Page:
Airport lounges will let anyone in, provided you can fake a QR code

IMG_8177-482x362

When computer security expert and hardcore traveller Przemek Jaroszewski found that he couldn't enter an airline lounge in Warsaw because the automated reader mistakenly rejected his boarding card, he wrote a 600-line Javascript program that generated a QR code for "Batholemew Simpson," a business-class traveller on a flight departing that day. Read the rest

Spoofing GPS is surprisingly easy; detecting it is surprisingly hard

Mjc5MDkzOQ

GPS security is increasingly implicated in both physical and information security: from steering a super-yacht (or a super-tanker) into pirate-friendly waters to diverting self-driving cars or even unlocking geo-tagged tokens and AR game objectives. Read the rest

Decision to retain personally identifying information puts Australian census under threat

Without an accurate census, it's virtually impossible to make good national policy, which is why so many countries make census participation mandatory (when former Canadian Prime Minister Stephen "Dumpster Fire" Harper made the long-form census optional, statisticians and policy wonks quailed) -- which is why the Australian government's decision to collect and retain -- for 10 years -- personally identifying information on census participants is such a big deal. Read the rest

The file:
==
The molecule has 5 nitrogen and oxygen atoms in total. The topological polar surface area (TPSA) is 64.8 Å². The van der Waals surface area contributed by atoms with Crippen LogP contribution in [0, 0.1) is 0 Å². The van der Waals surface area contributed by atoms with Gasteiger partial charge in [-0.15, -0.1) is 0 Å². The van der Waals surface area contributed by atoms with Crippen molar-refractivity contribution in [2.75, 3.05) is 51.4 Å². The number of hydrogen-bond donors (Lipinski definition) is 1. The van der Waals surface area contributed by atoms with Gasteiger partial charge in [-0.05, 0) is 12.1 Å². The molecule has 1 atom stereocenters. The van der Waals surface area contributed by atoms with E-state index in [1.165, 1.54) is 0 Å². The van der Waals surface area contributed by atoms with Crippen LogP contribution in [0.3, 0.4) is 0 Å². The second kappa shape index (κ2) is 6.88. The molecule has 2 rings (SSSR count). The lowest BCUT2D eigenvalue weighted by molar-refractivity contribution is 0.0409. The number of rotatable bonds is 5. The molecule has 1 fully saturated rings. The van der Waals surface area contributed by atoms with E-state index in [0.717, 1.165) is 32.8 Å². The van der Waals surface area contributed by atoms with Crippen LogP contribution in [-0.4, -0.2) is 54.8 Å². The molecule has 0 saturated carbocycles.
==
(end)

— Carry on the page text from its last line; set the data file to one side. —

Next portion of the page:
Big rigs can be hijacked and driven with software-based attacks

animation

In a two-month-long class assignment, researchers from the University of Michigan found vulnerabilities in J1939, the standard for networking in big rigs and other large industrial vehicles, that allowed them to control the acceleration, braking, and instrument panels of their target vehicles. Read the rest

Iranians connected to phishing attempt on tortured Syrian activist

1-Syria-publicly-reported-threat-actors

Former Syrian National Council vice-president Nour Al-Ameer fled to Turkey after being arrested and tortured by the Assad regime -- that's when someone attempted to phish her and steal her identity with a fake Powerpoint attachment purporting to be about the crimes of the Assad regime. Read the rest

Hacker puppets explain how they find your passwords in non-technical ways

animation

Gus the hacker puppeteer writes, "Last weekend was the Hackers On Planet Earth conference (where, ICYMI, Cory was the keynote address). I always come away from HOPE wishing there were easier ways to share what I learned there with friends and family. Fortunately, the Internet Society has been streaming and storing videos of HOPE talks for the past two conferences. (My own talk, on getting into the minds of everyday computer users, should be up there eventually.)" Read the rest